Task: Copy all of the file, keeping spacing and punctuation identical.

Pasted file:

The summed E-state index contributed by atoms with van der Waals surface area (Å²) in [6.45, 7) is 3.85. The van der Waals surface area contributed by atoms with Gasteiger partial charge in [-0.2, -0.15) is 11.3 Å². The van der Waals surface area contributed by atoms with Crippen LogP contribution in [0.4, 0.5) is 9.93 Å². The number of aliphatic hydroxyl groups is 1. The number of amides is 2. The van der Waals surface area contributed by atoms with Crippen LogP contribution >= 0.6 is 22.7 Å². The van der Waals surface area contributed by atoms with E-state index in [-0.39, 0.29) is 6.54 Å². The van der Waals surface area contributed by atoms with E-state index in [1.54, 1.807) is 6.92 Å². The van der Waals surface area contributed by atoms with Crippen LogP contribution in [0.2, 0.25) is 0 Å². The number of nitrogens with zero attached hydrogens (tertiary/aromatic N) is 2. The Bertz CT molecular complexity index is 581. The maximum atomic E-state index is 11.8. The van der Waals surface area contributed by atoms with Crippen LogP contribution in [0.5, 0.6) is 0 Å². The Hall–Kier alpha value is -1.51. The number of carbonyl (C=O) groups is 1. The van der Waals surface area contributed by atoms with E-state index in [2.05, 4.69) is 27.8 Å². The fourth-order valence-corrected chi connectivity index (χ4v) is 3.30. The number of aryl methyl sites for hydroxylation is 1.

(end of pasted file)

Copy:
The summed E-state index contributed by atoms with van der Waals surface area (Å²) in [6.45, 7) is 3.85. The van der Waals surface area contributed by atoms with Gasteiger partial charge in [-0.2, -0.15) is 11.3 Å². The van der Waals surface area contributed by atoms with Crippen LogP contribution in [0.4, 0.5) is 9.93 Å². The number of aliphatic hydroxyl groups is 1. The number of amides is 2. The van der Waals surface area contributed by atoms with Crippen LogP contribution >= 0.6 is 22.7 Å². The van der Waals surface area contributed by atoms with E-state index in [-0.39, 0.29) is 6.54 Å². The van der Waals surface area contributed by atoms with E-state index in [1.54, 1.807) is 6.92 Å². The van der Waals surface area contributed by atoms with Crippen LogP contribution in [0.2, 0.25) is 0 Å². The number of nitrogens with zero attached hydrogens (tertiary/aromatic N) is 2. The Bertz CT molecular complexity index is 581. The maximum atomic E-state index is 11.8. The van der Waals surface area contributed by atoms with Crippen LogP contribution in [0.5, 0.6) is 0 Å². The Hall–Kier alpha value is -1.51. The number of carbonyl (C=O) groups is 1. The van der Waals surface area contributed by atoms with E-state index in [2.05, 4.69) is 27.8 Å². The fourth-order valence-corrected chi connectivity index (χ4v) is 3.30. The number of aryl methyl sites for hydroxylation is 1.